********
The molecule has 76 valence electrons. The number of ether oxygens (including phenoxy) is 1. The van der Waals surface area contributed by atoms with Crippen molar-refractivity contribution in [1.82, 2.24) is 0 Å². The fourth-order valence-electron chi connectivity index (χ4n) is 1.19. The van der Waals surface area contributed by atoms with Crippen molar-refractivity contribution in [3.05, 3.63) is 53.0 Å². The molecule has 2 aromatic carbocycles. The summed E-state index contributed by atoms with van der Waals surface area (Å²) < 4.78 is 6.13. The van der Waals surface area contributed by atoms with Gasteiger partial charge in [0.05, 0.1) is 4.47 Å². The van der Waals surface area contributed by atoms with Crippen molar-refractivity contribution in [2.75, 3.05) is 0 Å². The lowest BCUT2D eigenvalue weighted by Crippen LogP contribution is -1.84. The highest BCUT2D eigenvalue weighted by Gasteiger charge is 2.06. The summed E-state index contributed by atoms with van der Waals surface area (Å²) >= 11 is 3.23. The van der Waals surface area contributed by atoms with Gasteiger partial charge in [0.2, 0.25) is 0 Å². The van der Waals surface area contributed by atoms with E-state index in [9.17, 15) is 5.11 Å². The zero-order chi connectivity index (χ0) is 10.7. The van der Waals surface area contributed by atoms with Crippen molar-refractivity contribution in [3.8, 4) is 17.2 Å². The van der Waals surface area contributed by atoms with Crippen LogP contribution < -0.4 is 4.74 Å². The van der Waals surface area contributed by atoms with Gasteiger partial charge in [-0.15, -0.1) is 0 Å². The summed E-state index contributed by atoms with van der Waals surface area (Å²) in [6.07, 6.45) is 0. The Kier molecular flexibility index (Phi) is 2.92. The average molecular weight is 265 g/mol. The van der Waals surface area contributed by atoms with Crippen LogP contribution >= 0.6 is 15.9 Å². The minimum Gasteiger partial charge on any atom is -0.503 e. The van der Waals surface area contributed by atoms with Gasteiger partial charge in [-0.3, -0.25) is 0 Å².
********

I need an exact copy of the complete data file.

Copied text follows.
The molecule has 76 valence electrons. The number of ether oxygens (including phenoxy) is 1. The van der Waals surface area contributed by atoms with Crippen molar-refractivity contribution in [1.82, 2.24) is 0 Å². The fourth-order valence-electron chi connectivity index (χ4n) is 1.19. The van der Waals surface area contributed by atoms with Crippen molar-refractivity contribution in [3.05, 3.63) is 53.0 Å². The molecule has 2 aromatic carbocycles. The summed E-state index contributed by atoms with van der Waals surface area (Å²) < 4.78 is 6.13. The van der Waals surface area contributed by atoms with Gasteiger partial charge in [0.05, 0.1) is 4.47 Å². The van der Waals surface area contributed by atoms with Crippen molar-refractivity contribution in [2.75, 3.05) is 0 Å². The lowest BCUT2D eigenvalue weighted by Crippen LogP contribution is -1.84. The highest BCUT2D eigenvalue weighted by Gasteiger charge is 2.06. The summed E-state index contributed by atoms with van der Waals surface area (Å²) >= 11 is 3.23. The van der Waals surface area contributed by atoms with Gasteiger partial charge in [0.2, 0.25) is 0 Å². The van der Waals surface area contributed by atoms with E-state index in [9.17, 15) is 5.11 Å². The zero-order chi connectivity index (χ0) is 10.7. The van der Waals surface area contributed by atoms with Crippen molar-refractivity contribution in [3.8, 4) is 17.2 Å². The van der Waals surface area contributed by atoms with Crippen LogP contribution < -0.4 is 4.74 Å². The van der Waals surface area contributed by atoms with Gasteiger partial charge in [-0.15, -0.1) is 0 Å². The summed E-state index contributed by atoms with van der Waals surface area (Å²) in [6.07, 6.45) is 0. The Kier molecular flexibility index (Phi) is 2.92. The average molecular weight is 265 g/mol. The van der Waals surface area contributed by atoms with Crippen LogP contribution >= 0.6 is 15.9 Å². The minimum Gasteiger partial charge on any atom is -0.503 e. The van der Waals surface area contributed by atoms with Gasteiger partial charge in [-0.3, -0.25) is 0 Å².